• an armament and high-hazard testing area; • training for aerial gunnery, rocketry, electronic warfare, and tactical maneuvering and air

    support; and

    • equipment and tactics development and testing and other defense-related purposes consistent with those specified in [Public Law 106-65 § 3031(a)(2)].

    Parallel to its continuing value as an essential national defense asset, the BMGR is also nationally significant as a critical component in the largest remaining expanse of relatively unfragmented Sonoran Desert in the U.S. With the exception of State Route (SR) 85, the land is free of major developments and is ecologically linked to the Organ Pipe Cactus National Monument (NM), Cabeza Prieta National Wildlife Refuge (NWR), Sonoran Desert NM, and other lands administered by the U.S. Bureau of Land Management (BLM), as shown in Figure 1.1. Within this contiguous complex, the BMGR contributes almost 55 percent of the land area and is more than twice the size of any other component.

  • Chapter 1 4BOVERVIEW AND SCOPE

    Barry M. Goldwater Range 1-3 Integrated Natural Resources Management Plan 2018–2023

    This INRMP is a comprehensive planning document that outlines the significant natural resources of the BMGR and allows for multiple sustainable uses of those resources. The INRMP defines public access while ensuring that management and use are consistent with the military purposes of the range. These purposes are in accordance with the guidance provided for the BMGR by the MLWA and for all U.S. military installations by the Sikes Act Improvement Act (16 U.S. Code [U.S.C.] § 670a et seq., as amended through 2014) (hereafter referred to as “Sikes Act”). Further, management prescribed by the INRMP benefits threatened and endangered species consistent with federal and state recovery actions for these species under the Endangered Species Act (ESA) of 1973 (16 U.S.C. § 1531 et seq., as amended through 1988).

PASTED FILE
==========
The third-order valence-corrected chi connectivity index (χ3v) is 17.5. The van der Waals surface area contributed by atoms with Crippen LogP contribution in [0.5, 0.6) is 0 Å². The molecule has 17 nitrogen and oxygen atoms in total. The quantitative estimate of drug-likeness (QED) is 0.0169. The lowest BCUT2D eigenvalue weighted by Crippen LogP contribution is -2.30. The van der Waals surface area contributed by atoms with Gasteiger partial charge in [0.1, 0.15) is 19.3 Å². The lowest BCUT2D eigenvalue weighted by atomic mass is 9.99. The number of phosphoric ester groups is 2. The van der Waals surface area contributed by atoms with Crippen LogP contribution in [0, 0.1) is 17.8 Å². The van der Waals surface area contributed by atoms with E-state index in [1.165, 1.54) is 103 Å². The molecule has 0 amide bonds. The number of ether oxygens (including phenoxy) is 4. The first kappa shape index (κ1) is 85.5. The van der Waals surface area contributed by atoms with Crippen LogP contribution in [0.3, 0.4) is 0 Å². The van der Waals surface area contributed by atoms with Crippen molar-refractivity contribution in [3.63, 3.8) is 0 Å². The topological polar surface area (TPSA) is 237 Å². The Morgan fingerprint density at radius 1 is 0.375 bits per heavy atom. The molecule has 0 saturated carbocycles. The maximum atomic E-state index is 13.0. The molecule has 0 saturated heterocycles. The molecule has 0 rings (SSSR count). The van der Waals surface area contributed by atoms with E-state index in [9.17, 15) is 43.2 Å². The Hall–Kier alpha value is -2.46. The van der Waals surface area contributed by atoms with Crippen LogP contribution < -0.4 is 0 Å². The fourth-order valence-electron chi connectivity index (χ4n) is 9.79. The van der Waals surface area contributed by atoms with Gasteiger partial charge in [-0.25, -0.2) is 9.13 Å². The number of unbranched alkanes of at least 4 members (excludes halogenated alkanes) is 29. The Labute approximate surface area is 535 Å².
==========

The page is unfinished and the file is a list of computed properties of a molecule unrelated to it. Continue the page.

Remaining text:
1.2 Management Philosophy

    The USAF is the primary user of and managing agency for the BMGR East. Air Force Instruction (AFI) 32-7064, Integrated Natural Resources Management (USAF 1994b), provides the direction to implement Air Force Policy Directive 32-70, Environmental Quality (USAF 1994a), and Department of Defense (DoD) Instruction 4715.03, Natural Resources Conservation Program (DoD 2017a). AFI 32-7064 explains how to manage natural resources on USAF installations in accordance with applicable federal, state, and local laws and regulations. AFI 13-212, Range Planning and Operations (USAF 2015a), provides guidance on comprehensive range planning, including the integration of operational requirements and missions in preparation of INRMPs and ICRMPs. AFI 13-212 further provides that “Each INRMP and ICRMP will be written [in accordance with] AFI 32-7064 and AFI 32-7065 (USAF 2016) to support the current and future known mission requirements and will be amended as mission requirements change significantly.”